# Advanced Topics¶

## Missing Value Handle¶

- LightGBM enables the missing value handle by default. Disable it by setting
`use_missing=false`

. - LightGBM uses NA (NaN) to represent missing values by default. Change it to use zero by setting
`zero_as_missing=true`

. - When
`zero_as_missing=false`

(default), the unshown values in sparse matrices (and LightSVM) are treated as zeros. - When
`zero_as_missing=true`

, NA and zeros (including unshown values in sparse matrices (and LightSVM)) are treated as missing.

## Categorical Feature Support¶

- LightGBM offers good accuracy with integer-encoded categorical features. LightGBM applies Fisher (1958) to find the optimal split over categories as described here. This often performs better than one-hot encoding.
- Use
`categorical_feature`

to specify the categorical features. Refer to the parameter`categorical_feature`

in Parameters. - Categorical features must be encoded as non-negative integers (
`int`

) less than`Int32.MaxValue`

(2147483647). It is best to use a contiguous range of integers. - Use
`min_data_per_group`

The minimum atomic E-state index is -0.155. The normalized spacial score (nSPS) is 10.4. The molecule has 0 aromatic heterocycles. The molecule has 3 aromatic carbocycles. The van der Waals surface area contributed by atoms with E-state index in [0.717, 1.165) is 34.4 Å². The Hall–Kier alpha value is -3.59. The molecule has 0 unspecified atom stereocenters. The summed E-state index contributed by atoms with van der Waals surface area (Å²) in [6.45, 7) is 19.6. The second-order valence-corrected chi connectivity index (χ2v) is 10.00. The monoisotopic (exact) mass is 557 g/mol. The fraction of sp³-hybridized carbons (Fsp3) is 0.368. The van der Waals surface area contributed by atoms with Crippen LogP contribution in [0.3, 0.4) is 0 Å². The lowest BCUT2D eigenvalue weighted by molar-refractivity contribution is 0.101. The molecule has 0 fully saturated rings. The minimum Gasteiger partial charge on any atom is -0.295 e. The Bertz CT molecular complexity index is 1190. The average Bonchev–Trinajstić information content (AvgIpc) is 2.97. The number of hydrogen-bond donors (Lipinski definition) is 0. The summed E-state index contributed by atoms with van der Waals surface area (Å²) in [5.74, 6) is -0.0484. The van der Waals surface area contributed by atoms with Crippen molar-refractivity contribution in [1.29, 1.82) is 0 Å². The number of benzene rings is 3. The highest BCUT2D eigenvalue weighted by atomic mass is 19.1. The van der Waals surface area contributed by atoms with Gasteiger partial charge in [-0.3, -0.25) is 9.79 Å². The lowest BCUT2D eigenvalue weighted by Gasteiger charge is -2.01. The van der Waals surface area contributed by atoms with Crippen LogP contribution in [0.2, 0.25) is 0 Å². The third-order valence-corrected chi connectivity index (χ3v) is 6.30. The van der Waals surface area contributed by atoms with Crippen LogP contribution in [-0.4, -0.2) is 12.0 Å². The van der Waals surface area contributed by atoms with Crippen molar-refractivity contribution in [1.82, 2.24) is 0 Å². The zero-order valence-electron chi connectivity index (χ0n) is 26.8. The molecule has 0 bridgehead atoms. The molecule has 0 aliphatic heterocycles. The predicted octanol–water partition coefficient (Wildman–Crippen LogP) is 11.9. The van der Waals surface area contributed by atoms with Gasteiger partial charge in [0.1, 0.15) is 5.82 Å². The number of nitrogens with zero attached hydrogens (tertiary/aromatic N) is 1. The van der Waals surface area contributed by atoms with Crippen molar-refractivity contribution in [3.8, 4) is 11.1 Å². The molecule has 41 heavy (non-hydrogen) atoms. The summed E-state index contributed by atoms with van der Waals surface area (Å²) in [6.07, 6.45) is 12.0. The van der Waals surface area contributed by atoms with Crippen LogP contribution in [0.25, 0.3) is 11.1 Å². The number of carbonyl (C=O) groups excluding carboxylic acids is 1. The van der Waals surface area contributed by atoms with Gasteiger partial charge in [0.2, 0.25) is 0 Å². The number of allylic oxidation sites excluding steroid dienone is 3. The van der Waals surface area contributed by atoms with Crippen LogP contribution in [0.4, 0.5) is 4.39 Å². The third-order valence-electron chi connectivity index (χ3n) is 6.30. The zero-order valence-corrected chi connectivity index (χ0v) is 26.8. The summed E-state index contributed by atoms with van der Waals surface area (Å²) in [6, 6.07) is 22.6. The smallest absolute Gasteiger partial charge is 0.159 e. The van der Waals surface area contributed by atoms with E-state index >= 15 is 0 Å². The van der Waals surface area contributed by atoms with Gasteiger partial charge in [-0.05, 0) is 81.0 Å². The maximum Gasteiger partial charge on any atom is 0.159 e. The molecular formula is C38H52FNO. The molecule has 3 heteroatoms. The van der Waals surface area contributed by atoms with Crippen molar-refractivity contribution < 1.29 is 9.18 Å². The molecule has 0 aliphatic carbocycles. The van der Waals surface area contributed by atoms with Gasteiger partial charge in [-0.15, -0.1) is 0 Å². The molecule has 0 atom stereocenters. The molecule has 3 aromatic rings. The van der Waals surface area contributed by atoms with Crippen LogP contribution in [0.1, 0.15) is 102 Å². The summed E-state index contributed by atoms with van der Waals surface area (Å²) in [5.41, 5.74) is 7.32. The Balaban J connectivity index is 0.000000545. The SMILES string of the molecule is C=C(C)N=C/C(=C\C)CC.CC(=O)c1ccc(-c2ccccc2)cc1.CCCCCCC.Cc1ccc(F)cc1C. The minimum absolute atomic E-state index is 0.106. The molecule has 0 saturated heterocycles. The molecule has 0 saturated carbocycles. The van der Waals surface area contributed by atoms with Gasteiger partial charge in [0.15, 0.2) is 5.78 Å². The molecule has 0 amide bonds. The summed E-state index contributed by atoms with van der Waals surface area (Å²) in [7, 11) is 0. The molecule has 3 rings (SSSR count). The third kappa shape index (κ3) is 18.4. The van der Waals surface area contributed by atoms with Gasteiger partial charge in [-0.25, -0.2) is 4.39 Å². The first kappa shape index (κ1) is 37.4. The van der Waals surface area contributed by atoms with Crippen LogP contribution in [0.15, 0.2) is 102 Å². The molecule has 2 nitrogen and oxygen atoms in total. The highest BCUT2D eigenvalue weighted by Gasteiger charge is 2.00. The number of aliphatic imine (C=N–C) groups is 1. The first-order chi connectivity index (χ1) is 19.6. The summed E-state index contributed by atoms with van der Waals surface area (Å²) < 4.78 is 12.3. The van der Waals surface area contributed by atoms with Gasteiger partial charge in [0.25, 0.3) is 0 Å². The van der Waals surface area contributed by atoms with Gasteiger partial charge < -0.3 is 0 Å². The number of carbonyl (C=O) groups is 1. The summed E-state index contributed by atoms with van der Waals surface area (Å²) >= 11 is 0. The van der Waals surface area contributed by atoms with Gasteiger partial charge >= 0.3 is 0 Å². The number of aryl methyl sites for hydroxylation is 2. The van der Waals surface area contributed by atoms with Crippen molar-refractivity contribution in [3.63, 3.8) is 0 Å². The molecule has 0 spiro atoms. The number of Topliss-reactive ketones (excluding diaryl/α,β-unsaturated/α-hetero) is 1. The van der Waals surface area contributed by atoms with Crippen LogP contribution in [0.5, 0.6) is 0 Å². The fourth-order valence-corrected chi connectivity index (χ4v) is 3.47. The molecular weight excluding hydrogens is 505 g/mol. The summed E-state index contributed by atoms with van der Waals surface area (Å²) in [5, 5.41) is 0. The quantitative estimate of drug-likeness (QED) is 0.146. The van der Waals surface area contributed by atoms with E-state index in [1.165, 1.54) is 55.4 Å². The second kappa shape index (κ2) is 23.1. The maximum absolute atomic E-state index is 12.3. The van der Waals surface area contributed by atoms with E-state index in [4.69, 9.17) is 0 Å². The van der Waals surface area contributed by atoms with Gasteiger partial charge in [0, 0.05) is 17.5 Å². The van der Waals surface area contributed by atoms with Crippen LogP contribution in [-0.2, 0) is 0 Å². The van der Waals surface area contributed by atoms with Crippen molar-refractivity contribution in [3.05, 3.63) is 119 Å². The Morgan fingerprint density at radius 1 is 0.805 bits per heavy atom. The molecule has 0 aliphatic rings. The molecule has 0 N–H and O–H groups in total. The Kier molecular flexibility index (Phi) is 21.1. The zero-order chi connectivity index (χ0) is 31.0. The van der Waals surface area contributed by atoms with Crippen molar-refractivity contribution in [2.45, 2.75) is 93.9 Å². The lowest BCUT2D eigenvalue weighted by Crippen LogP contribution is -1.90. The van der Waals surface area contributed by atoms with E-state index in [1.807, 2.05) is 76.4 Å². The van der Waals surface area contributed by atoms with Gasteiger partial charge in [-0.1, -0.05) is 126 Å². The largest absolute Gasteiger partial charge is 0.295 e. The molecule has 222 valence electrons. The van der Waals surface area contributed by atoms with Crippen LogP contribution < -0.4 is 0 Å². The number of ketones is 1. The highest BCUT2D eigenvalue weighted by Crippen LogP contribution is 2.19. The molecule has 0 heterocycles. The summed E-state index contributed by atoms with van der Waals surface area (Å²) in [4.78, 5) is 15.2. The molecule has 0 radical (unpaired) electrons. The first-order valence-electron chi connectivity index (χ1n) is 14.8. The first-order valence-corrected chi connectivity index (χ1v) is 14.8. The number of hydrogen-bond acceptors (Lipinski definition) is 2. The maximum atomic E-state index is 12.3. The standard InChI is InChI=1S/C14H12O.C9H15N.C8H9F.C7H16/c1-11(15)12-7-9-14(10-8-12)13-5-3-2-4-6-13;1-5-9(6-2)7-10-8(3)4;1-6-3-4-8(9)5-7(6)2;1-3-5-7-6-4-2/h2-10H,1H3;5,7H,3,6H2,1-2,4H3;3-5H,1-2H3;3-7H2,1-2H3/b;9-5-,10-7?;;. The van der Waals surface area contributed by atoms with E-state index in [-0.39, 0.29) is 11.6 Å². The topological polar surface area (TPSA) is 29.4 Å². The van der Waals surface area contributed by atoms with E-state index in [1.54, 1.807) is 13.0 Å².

,`cat_smooth`

to deal with over-fitting (when`#data`

is small or`#category`

is large). - For a categorical feature with high cardinality (
`#category`

is large), it often works best to treat the feature as numeric, either by simply ignoring the categorical interpretation of the integers or by embedding the categories in a low-dimensional numeric space.

## LambdaRank¶

- The label should be of type
`int`

, such that larger numbers correspond to higher relevance (e.g. 0:bad, 1:fair, 2:good, 3:perfect). - Use
`label_gain`

to set the gain(weight) of`int`

label. - Use
`max_position`

to set the NDCG optimization position.

## Parameters Tuning¶

- Refer to Parameters Tuning.

## Parallel Learning¶

- Refer to Parallel Learning Guide.

## GPU Support¶

- Refer to GPU Tutorial and GPU Targets.